Snow White film faces backlash after body-shaming marketing campaign

The film's star, Chloë Grace Moretz, has stated that she is 'appalled and angry' at how the supposedly body-positive film has been marketed

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The Independent Culture

Amidst the backdrop of Jessica Chastain's comments as to the 'disturbing' depiction of women in film at this year's Cannes Film Festival, animated feature Red Shoes and the 7 Dwarfs has faced a massive backlash.

That's after New York Magazine journalist Kyle Buchanan snapped a billboard of the South Korean film at this year's festival and posted it to Twitter, portraying two versions of the Snow White character - one tall and thin, one shorter and heavier - with the caption: "What if Snow White was no longer beautiful and the 7 Dwarfs not so short?" 

Naturally, the billboard has received wide condemnation for its body-shaming tactics, especially in a film aimed at children, with plus-size model Tess Holliday writing: "Why is it OK to tell young kids being fat = ugly?"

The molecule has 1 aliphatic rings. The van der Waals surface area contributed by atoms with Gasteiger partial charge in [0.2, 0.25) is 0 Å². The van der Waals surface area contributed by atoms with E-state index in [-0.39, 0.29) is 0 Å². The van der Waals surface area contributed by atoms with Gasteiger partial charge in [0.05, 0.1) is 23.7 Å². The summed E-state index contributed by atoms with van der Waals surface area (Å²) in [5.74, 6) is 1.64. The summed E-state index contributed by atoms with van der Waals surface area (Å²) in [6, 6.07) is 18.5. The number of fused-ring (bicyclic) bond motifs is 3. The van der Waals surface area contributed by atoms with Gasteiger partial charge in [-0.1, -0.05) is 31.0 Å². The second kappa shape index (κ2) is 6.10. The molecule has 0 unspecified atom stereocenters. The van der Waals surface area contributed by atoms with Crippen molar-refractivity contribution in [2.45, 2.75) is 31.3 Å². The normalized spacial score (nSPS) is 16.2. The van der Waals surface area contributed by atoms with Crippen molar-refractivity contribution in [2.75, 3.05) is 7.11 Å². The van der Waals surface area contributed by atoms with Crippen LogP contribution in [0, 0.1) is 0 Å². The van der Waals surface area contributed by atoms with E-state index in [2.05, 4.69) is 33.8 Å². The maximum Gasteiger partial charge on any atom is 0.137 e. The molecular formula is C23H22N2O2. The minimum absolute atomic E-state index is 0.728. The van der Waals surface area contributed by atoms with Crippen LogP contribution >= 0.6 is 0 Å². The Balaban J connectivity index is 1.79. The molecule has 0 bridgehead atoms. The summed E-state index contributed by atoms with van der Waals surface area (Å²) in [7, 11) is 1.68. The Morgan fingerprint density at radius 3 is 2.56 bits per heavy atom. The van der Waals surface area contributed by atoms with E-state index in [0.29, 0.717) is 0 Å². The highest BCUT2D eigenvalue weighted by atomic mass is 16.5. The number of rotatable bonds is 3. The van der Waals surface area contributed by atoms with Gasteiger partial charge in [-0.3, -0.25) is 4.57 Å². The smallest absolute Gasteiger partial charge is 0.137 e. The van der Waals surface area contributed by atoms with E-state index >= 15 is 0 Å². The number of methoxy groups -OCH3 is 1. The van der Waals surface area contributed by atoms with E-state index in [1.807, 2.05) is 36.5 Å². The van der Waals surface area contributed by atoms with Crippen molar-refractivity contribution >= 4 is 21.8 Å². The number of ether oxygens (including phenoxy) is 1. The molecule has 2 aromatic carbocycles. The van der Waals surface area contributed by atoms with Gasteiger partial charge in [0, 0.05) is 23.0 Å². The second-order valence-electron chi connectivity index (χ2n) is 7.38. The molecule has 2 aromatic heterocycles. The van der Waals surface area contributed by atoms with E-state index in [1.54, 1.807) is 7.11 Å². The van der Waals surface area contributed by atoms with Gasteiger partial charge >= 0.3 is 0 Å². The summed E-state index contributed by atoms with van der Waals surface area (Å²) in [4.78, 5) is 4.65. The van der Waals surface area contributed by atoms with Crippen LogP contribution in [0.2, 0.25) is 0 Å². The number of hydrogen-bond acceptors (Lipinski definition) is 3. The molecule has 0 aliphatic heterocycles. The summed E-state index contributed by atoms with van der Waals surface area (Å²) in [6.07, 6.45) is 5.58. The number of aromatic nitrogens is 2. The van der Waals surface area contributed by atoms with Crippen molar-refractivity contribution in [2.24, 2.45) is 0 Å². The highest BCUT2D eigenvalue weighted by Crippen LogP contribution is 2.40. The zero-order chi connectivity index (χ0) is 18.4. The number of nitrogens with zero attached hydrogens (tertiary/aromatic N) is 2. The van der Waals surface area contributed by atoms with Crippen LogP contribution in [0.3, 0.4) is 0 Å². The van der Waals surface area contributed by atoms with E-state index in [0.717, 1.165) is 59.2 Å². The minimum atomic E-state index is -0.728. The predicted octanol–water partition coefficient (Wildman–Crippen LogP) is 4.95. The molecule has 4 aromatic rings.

The film's star, Chloë Grace Moretz, has now herself responded to backlash, stating that she is "appalled and angry" at how the film has been marketed, something which was not approved by her or her team. 

What appears to have happened is that the promotional material - including an equally inappropriate trailer - is not apparently representative of the content of the film itself, which Moretz claims is actually "powerful for young women".



Indeed, a synopsis for the film, from production company Locus Creative Studios' website, states the film is about "a princess who doesn’t fit into the celebrity world of princesses — or their dress size".

In a statement to Salon, the film's producer Sujin Hwang apologised and stated that the marketing campaign had been suspended, adding: "Our film, a family comedy, carries a message designed to challenge social prejudices related to standards of physical beauty in society by emphasising the importance of inner beauty."

"We sincerely regret any embarrassment or dissatisfaction this mistaken advertising has caused to any of the individual artists or companies involved with the production or future distribution of our film, none of whom had any involvement with creating or approving the now discontinued advertising campaign."

Presumably, the film will feature a more representative marketing campaign in the future, with hopes the film itself is as empowering as those involved claim.